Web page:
French Bean- Kew Blue

Occasionally you come across a variety that you know you will grow year after year. For me I now have the perfect early dwarf french bean in Emperor of Russia and now I have a climbing purple French bean Kew blue. Both are from the Heritage Seed library which is a member organisation that keeps 800 rare landrace or heirloom seeds alive by growing them and distributing to members who receive 6 packets a year for their membership.

French/Pole bean Kew Blue ©lucysaunders2021

In the kitchen

Slightly, long flattened purple beans often with a light green sheen like a mallard duck’s feathers in reverse. The beans stay string free and hold well on the plant before filling out. When cooked they loose most of the purple colour. Lightly steam or simmer for a few minutes to cook.

Yield and plant health

Plentiful long straight beans spaced over several months from mid july, though to late August in abundance then slightly less in September.

French/Pole bean Kew Blue ©lucysaunders2021

Suppliers

Heritage Seed Library (UK members only)

Carmarthan Food (UK)

Adaptive Seeds (USA)

Restoration Seeds (USA)

French/Pole bean Kew Blue ©lucysaunders2021

Growing

French beans are not hardy so in the UK they cannot be planted out until the last frosts which is usually around the end of May or early July. They will sulk if planted out too soon and subject to cold and wet weather.

In mid to late May, using root trainers or 3 inch pots, sow two beans per module, 3cm deep. Water, cover and leave to germinate in a warm sunny spot. The beans will start to show themselves after a few days. When all the beans have germinated you can start to harden off by taking outside and putting in a sheltered spot during the day and returning indoors overnight for a week, finally leaving outside for a couple of days until ready to plant out. Repeat every three weeks for dwarf beans to get successional crops. You may only need two sowings for climbing beans.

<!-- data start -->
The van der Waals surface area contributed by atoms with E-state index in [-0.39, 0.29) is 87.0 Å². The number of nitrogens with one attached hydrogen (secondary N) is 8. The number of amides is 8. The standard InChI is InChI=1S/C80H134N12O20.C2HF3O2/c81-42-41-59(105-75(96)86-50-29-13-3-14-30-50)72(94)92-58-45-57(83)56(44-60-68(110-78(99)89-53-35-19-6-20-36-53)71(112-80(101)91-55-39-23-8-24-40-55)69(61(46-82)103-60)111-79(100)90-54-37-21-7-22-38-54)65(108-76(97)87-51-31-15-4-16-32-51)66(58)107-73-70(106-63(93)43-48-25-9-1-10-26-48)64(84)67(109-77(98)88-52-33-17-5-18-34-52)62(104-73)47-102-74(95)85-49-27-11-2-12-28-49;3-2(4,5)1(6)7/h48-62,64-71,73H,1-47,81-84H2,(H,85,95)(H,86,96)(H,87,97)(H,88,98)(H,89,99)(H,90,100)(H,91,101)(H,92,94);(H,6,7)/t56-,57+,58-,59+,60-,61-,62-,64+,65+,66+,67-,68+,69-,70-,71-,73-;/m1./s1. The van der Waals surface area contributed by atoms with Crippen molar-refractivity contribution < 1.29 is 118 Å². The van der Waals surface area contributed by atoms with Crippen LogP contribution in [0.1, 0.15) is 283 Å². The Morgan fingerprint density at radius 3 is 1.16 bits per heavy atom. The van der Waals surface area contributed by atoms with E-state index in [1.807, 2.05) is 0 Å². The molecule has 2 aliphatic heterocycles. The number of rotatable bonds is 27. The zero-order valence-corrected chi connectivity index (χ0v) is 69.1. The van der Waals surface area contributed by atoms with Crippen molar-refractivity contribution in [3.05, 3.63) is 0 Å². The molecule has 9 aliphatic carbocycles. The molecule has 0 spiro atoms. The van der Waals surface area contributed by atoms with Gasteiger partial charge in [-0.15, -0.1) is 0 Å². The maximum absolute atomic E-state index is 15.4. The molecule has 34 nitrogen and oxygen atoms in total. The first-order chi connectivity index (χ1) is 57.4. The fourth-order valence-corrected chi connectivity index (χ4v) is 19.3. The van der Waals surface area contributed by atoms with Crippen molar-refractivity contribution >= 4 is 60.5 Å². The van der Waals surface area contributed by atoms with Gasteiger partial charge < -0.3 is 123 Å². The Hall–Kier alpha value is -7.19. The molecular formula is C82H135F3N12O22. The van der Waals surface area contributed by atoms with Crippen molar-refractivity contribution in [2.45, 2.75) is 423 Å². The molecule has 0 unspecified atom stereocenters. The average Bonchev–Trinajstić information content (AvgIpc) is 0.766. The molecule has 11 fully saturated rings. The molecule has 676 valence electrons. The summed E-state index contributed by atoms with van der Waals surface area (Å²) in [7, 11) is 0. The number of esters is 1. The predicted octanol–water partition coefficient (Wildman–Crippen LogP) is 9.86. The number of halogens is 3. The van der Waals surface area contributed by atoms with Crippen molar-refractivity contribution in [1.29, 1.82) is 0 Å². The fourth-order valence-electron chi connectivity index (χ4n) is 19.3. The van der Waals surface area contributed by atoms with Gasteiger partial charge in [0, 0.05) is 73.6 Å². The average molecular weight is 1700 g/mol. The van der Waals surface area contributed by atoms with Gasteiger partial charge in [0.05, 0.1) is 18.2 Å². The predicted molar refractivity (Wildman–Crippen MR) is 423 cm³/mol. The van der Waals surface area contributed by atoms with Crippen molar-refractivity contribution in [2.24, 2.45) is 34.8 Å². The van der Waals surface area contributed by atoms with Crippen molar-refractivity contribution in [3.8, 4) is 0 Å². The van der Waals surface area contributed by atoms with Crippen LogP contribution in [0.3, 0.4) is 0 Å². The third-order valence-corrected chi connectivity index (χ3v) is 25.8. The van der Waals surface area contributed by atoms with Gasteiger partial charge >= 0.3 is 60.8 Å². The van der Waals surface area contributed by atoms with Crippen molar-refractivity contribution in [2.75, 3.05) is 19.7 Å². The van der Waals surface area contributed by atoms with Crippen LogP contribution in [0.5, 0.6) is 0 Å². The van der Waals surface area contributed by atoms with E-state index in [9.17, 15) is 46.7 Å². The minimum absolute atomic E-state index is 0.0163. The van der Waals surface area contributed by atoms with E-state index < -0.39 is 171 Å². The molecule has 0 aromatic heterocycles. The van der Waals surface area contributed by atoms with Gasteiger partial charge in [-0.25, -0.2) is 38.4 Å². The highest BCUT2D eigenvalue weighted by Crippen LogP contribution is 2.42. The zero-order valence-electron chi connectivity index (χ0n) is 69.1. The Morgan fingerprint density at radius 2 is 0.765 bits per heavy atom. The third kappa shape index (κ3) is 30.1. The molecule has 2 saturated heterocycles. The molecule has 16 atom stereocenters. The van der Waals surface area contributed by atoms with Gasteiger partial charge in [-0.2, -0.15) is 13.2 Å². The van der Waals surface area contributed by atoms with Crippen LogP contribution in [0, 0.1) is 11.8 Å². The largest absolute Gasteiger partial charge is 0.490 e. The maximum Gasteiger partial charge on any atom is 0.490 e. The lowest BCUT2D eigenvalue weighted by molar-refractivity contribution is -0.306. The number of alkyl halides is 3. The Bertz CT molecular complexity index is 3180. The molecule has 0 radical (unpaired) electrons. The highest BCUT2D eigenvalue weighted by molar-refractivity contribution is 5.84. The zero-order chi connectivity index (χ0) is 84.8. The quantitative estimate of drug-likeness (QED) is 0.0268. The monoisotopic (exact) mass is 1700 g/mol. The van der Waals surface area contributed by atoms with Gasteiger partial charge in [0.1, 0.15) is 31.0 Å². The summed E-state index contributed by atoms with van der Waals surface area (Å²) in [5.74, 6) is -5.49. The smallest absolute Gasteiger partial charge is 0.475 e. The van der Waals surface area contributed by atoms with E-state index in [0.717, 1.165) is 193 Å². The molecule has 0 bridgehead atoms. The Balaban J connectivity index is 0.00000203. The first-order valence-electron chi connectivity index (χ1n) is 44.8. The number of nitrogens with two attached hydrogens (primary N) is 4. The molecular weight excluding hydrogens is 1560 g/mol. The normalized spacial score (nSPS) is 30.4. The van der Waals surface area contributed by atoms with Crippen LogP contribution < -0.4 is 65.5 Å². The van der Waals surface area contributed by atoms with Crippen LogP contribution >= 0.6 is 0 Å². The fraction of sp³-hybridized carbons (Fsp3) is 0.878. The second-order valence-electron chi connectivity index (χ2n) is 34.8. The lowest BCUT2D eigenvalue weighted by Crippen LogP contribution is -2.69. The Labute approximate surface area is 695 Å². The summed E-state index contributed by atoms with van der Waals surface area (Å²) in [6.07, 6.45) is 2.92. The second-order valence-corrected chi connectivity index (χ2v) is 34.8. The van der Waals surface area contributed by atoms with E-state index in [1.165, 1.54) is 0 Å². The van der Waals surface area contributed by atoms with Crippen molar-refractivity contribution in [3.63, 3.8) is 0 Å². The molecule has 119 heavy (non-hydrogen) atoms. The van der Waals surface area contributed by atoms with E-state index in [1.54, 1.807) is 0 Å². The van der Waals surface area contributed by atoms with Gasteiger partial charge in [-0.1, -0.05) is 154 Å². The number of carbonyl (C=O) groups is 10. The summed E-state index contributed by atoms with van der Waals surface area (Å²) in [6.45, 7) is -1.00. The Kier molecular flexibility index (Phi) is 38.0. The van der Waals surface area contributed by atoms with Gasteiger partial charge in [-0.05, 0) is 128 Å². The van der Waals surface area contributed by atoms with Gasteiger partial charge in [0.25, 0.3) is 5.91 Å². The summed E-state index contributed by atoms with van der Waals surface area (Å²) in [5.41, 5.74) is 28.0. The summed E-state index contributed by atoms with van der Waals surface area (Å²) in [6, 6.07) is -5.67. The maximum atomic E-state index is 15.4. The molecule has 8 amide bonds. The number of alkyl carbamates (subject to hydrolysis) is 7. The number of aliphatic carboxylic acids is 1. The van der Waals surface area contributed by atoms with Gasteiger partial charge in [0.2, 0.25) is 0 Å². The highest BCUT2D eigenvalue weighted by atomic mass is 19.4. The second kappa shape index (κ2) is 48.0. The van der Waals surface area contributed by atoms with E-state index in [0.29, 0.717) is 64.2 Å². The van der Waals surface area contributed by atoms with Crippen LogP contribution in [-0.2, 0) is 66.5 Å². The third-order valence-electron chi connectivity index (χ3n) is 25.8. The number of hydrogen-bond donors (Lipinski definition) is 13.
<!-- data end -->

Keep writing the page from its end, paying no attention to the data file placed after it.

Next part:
Beans need to be planted in a sheltered, sunny spot in rich but well drained soil. Adding plenty of rotted manure or compost before planting and mulching after planting will benefit them enormously. Climbing beans will need wigwams, trellis or canes to grow up. Plant 10 cm apart, water well. Continue to water until they are established but then only during dry spells. Once the beans arrive (late June or July) you will need to pick at least every other day to keep them flowering for as long as possible. Beans should be shiny and the beans not showing in the pod for optimum tenderness. Dwarf beans will often give you a second crop later in the season.

Alternatives

French Bean – Golden Teepee (dwarf)

French Bean – Purple Teepee (dwarf)

French Bean – Emperor of Russia (dwarf)

French Bean – Concador (dwarf)

French bean – Blauhilde (Climbing)

French bean – Golden Gate (climbing)

One Comment Add yours

  1. CarolCooks2 says:

    They look like beautiful beans it makes me so happy to know heirloom seeds are being grown and redistributed…Purple vegetables are my all-time favourite 🙂

    Liked by 1 person

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